Art is incredibly important in society as it is not only a source of creativity and joy, but it can also be used to address or ease a number of mental illnesses.
For kids, drawing and colouring is essential for developing motor skills. The abilities that permit the motions and actions we perform on a daily basis.
The Rebirth Art Project was created by Mthobisi Maphumulo who wants to not only showcase the talent of KwaZulu-Natal, but to also encourage children to see art as not just a hobby but a potential career filled with passion and fulfilment.
Maphumulo is a multimedia artist, curator and a founder of Amasosha Art Movement which is a collective of Durban artists that promotes solidarity and the idea of collaboration among the artists.
“The gallery was inspired by the issue of accessibility because Durban has more artists then galleries,” said Maphumulo.
“We don’t have more than six galleries in our city and there are more artists that have been not seen. That has created a demand of having another gallery that will bring a new shape in the Durban art scene as well as in the South African landscape.”
The gallery’s latest exhibition is Uthingo lwenkosazane (rainbow).
“These artworks investigate and celebrate the relation between past and present experiences of African communities in contemporary spaces. They convey a feeling of harmony and balance after social displacement.
“These works also question issues of representation and identity in the African context. Moreover, they also set to bridge boundaries in pursuit of new possibilities for reinterpreting life and its meaning in the contemporary world,” said Maphumulo.
The space is located at 456 Musgrave road in Durban.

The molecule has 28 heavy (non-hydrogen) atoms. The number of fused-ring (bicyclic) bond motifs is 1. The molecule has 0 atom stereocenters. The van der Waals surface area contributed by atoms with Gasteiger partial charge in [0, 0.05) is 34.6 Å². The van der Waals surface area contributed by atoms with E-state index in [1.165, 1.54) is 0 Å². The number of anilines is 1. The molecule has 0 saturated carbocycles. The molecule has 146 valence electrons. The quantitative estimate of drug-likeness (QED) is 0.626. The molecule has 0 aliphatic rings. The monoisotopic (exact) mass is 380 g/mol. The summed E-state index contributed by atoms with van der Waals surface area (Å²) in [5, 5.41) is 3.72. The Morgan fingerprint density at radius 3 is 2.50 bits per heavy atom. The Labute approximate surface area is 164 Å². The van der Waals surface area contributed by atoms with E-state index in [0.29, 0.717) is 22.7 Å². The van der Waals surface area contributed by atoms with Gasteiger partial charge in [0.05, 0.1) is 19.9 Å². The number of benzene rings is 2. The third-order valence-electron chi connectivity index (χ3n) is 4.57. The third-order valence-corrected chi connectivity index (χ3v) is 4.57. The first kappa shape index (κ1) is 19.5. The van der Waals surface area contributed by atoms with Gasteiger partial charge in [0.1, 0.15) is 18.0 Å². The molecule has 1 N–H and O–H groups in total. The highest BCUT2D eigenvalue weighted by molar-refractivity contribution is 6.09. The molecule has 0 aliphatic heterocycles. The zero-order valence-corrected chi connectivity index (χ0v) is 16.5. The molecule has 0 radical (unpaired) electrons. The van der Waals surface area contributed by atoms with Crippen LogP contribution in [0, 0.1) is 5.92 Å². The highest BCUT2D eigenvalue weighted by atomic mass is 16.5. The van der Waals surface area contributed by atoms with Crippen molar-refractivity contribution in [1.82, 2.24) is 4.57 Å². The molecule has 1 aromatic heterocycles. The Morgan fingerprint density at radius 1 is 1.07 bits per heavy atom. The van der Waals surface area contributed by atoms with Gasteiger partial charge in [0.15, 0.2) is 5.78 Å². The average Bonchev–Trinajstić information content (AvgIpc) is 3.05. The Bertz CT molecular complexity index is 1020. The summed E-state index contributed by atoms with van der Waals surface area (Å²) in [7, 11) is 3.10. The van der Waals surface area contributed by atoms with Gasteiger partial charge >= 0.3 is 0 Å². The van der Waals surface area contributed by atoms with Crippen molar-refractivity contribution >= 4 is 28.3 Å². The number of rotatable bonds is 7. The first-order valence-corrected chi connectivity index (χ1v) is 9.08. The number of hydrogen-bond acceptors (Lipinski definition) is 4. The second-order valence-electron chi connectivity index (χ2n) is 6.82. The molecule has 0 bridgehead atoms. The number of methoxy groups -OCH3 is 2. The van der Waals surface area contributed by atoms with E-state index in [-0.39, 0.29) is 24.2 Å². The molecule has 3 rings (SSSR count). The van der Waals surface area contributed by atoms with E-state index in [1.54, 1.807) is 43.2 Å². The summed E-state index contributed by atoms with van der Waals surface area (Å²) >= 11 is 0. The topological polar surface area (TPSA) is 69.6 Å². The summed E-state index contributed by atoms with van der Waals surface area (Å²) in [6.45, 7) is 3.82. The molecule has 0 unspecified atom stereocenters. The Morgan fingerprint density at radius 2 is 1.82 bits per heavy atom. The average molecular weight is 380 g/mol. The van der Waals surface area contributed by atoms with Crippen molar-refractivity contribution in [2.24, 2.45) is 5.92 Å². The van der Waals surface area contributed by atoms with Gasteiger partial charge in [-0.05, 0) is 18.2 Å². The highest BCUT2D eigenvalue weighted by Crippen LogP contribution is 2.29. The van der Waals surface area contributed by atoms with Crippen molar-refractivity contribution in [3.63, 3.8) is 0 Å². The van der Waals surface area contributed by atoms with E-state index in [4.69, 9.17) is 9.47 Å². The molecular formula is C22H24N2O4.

Two artists featured in Uthingo lwenkosazane are Sihle Shozi, 24, and Sphamandla Mkhize, 23.
Shozi was born and reared in the KwaZulu-Natal community of uMlazi. He then relocated to Umgababa, a small town on Durban's south shore. He is an interdisciplinary artist who graduated from Durban University of Technology in 2021 with a certificate in Fine Art.
A lot of adolescents growing up in South African townships are often raised by single parents, which had a major impact on the young man’s creativity.
“My work is defined by my grandmother being my muse and an inspiration. I also play with emojis and domestic garments to create an intergenerational connection of the past and the present,” explained Shozi.
“I aim to shift the old narrative of domestic garments by juxtaposing it with emojis and embed them with new characters that are contemporary to represent the future or new generation,” he said.
Mkhize, on other hand, was born and raised in the township of KwaMashu. He is a visual artist and a member of the KwaMashu-based artist group Isizotha Art and Design.
He said that his work is a reflection of his upbringing. It unpacks the warped recollections of his childhood that formed him. Mkhize expresses these feelings through self portraits created in remote areas in search of calm and comfort.
“I embed spiral symbols as tattoos and patterns on my skin and garments. The spirals are a symbol of infinity, which symbolises the journey of life. The use of blue in my portraits is a metaphor for the ocean which most African people use for cleansing and other spiritual practices,” he said.
Maphumulo’s plan for the future is to see Rebirth Art Project become an international hub for artists to engage and exchange ideas.